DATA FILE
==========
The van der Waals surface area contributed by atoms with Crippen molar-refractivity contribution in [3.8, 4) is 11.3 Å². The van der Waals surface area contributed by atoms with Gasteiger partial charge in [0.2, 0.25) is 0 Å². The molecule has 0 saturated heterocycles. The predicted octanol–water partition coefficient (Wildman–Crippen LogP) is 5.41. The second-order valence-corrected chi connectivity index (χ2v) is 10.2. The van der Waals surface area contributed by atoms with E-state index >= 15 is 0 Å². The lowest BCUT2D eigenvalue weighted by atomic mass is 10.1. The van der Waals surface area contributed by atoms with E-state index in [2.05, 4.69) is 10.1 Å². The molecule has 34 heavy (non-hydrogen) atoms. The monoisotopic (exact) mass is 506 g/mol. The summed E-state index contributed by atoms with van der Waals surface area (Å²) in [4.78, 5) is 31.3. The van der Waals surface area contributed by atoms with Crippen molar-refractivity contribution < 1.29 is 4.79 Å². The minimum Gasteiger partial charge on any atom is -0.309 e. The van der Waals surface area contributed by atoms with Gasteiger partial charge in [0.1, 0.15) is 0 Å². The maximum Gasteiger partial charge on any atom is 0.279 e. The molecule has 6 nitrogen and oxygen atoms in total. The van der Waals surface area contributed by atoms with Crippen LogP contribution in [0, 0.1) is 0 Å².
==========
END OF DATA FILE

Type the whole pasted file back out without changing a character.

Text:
The van der Waals surface area contributed by atoms with Crippen molar-refractivity contribution in [3.8, 4) is 11.3 Å². The van der Waals surface area contributed by atoms with Gasteiger partial charge in [0.2, 0.25) is 0 Å². The molecule has 0 saturated heterocycles. The predicted octanol–water partition coefficient (Wildman–Crippen LogP) is 5.41. The second-order valence-corrected chi connectivity index (χ2v) is 10.2. The van der Waals surface area contributed by atoms with E-state index >= 15 is 0 Å². The lowest BCUT2D eigenvalue weighted by atomic mass is 10.1. The van der Waals surface area contributed by atoms with E-state index in [2.05, 4.69) is 10.1 Å². The molecule has 34 heavy (non-hydrogen) atoms. The monoisotopic (exact) mass is 506 g/mol. The summed E-state index contributed by atoms with van der Waals surface area (Å²) in [4.78, 5) is 31.3. The van der Waals surface area contributed by atoms with Crippen molar-refractivity contribution < 1.29 is 4.79 Å². The minimum Gasteiger partial charge on any atom is -0.309 e. The van der Waals surface area contributed by atoms with Gasteiger partial charge in [0.1, 0.15) is 0 Å². The maximum Gasteiger partial charge on any atom is 0.279 e. The molecule has 6 nitrogen and oxygen atoms in total. The van der Waals surface area contributed by atoms with Crippen LogP contribution in [0, 0.1) is 0 Å².